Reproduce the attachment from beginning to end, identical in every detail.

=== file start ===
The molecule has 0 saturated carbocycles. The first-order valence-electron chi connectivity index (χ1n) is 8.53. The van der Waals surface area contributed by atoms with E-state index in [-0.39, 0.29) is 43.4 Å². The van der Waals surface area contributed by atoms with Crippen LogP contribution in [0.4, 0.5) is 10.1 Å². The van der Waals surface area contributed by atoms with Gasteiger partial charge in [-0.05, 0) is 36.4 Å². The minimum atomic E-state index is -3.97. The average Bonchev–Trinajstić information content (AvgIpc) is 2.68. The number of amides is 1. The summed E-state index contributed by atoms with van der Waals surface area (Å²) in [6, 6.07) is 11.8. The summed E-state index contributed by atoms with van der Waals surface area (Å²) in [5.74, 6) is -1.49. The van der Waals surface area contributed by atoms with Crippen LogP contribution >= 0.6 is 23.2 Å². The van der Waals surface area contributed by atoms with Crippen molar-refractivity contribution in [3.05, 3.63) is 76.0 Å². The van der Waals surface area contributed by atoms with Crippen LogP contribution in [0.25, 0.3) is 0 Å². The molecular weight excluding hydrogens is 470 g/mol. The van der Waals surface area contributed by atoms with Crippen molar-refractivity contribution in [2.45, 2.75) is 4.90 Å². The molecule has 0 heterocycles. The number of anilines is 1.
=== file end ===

The molecule has 0 saturated carbocycles. The first-order valence-electron chi connectivity index (χ1n) is 8.53. The van der Waals surface area contributed by atoms with E-state index in [-0.39, 0.29) is 43.4 Å². The van der Waals surface area contributed by atoms with Crippen LogP contribution in [0.4, 0.5) is 10.1 Å². The van der Waals surface area contributed by atoms with Gasteiger partial charge in [-0.05, 0) is 36.4 Å². The minimum atomic E-state index is -3.97. The average Bonchev–Trinajstić information content (AvgIpc) is 2.68. The number of amides is 1. The summed E-state index contributed by atoms with van der Waals surface area (Å²) in [6, 6.07) is 11.8. The summed E-state index contributed by atoms with van der Waals surface area (Å²) in [5.74, 6) is -1.49. The van der Waals surface area contributed by atoms with Crippen LogP contribution >= 0.6 is 23.2 Å². The van der Waals surface area contributed by atoms with Crippen molar-refractivity contribution in [3.05, 3.63) is 76.0 Å². The van der Waals surface area contributed by atoms with Crippen LogP contribution in [0.25, 0.3) is 0 Å². The molecular weight excluding hydrogens is 470 g/mol. The van der Waals surface area contributed by atoms with Crippen molar-refractivity contribution in [2.45, 2.75) is 4.90 Å². The molecule has 0 heterocycles. The number of anilines is 1.